This issue is not just restricted to the US either. Many have watched with pointed horror as political discourse across large swathes of Europe has coalesced around denouncing the very values which these countries once prided themselves on. Values that were once centered on championing human rights, welfare, social inclusivity and diversity have been replaced by the politics of fear and exclusion. This is evident in the broad shift in socio-political discourse on race, religion and ethnicity across the ‘Developed West’ where the threats of terrorism and cultural assimilation have given rise to rampant xenophobia.
The much discussed ‘Rise of Islamophobia in the West’ for instance provides a salient example of how divisive politics based on these themes have influenced domestic policies regarding immigration, law enforcement and state welfare. Be it the United States of Donald Trump, the United Kingdom of Theresa May, the France being envisioned by Marine Le Pen, or Angela Merkel’s Germany holding on to the last vestiges of Europe’s Post-War unity; the West has never in recent memory appeared so divided along such pervasive fault lines.
It is by keeping this context in mind that China’s response to the above allegations can be better framed within this discussion. Particularly with respect to combating Radical Islamic extremism, China has gone to great lengths to distinguish its approach from the West’s. It has emphasized its use of training and education as a means of warding off extremism, focusing instead on societal integration and economic development. Instead of an exclusionary or discriminatory approach, China’s end goal can be better understood as fostering greater integration and unity while maintaining diversity. Its vision for greater regional integration under its massive Belt & Road Initiative is aimed at directly these aspects, in effect promoting greater connectivity at the regional and international levels, across a diverse set of people and cultures.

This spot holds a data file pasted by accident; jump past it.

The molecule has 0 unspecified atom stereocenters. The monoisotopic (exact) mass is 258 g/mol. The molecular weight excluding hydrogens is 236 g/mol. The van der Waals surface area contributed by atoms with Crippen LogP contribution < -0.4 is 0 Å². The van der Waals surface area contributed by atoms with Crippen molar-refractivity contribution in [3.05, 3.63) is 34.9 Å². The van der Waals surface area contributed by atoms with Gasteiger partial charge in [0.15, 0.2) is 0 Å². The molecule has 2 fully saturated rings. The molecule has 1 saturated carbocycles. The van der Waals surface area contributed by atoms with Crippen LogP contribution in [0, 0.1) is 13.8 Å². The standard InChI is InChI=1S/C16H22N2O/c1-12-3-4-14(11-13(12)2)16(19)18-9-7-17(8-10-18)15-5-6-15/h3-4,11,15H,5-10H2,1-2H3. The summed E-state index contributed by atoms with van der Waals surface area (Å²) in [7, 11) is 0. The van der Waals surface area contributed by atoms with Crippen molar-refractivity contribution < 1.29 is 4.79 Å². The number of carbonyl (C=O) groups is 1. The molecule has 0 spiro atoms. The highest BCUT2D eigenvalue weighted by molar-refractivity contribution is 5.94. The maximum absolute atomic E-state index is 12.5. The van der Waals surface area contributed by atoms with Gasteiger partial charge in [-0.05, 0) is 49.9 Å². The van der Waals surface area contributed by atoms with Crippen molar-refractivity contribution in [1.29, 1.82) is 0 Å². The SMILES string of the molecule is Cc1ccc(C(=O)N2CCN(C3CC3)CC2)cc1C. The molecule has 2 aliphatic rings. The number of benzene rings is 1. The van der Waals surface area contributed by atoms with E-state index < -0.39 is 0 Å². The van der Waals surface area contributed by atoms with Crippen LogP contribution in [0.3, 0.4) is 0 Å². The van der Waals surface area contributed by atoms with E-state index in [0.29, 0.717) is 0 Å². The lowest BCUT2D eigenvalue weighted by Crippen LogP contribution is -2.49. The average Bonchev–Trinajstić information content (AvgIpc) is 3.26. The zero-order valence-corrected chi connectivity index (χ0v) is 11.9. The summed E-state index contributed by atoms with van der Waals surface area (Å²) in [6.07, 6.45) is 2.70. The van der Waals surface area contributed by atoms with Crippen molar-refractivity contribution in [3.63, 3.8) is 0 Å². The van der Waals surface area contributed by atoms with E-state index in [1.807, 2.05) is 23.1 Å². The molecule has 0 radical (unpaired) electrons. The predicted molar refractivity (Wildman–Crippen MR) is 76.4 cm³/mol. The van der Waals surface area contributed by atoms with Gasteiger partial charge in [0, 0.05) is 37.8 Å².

Thus, while China may still be far from serving as a model of freedom and openness, its recent actions with respect to the BRI still place it far above the United States in terms of promoting international peace and development. There is no denying the fact that Islamophobia, rooted in terrorist threats from Radical Islamists, continues to make the lives of millions of Muslims around the world increasingly difficult. However, for the US to accuse China of fanning such sentiments is at its best an attempt at misdirecting global focus away from its own heavy-handedness in the Middle East. And at its worst, an attempt at fanning anti-Chinese sentiments amongst those same Radical Islamists, which the US itself has played a key role in unleashing on the world.
Considering the fact that all of this is directed under the garb of protecting Human Rights, there is little if any recourse left than to simply consider this, as merely one of the many absurdities of our times.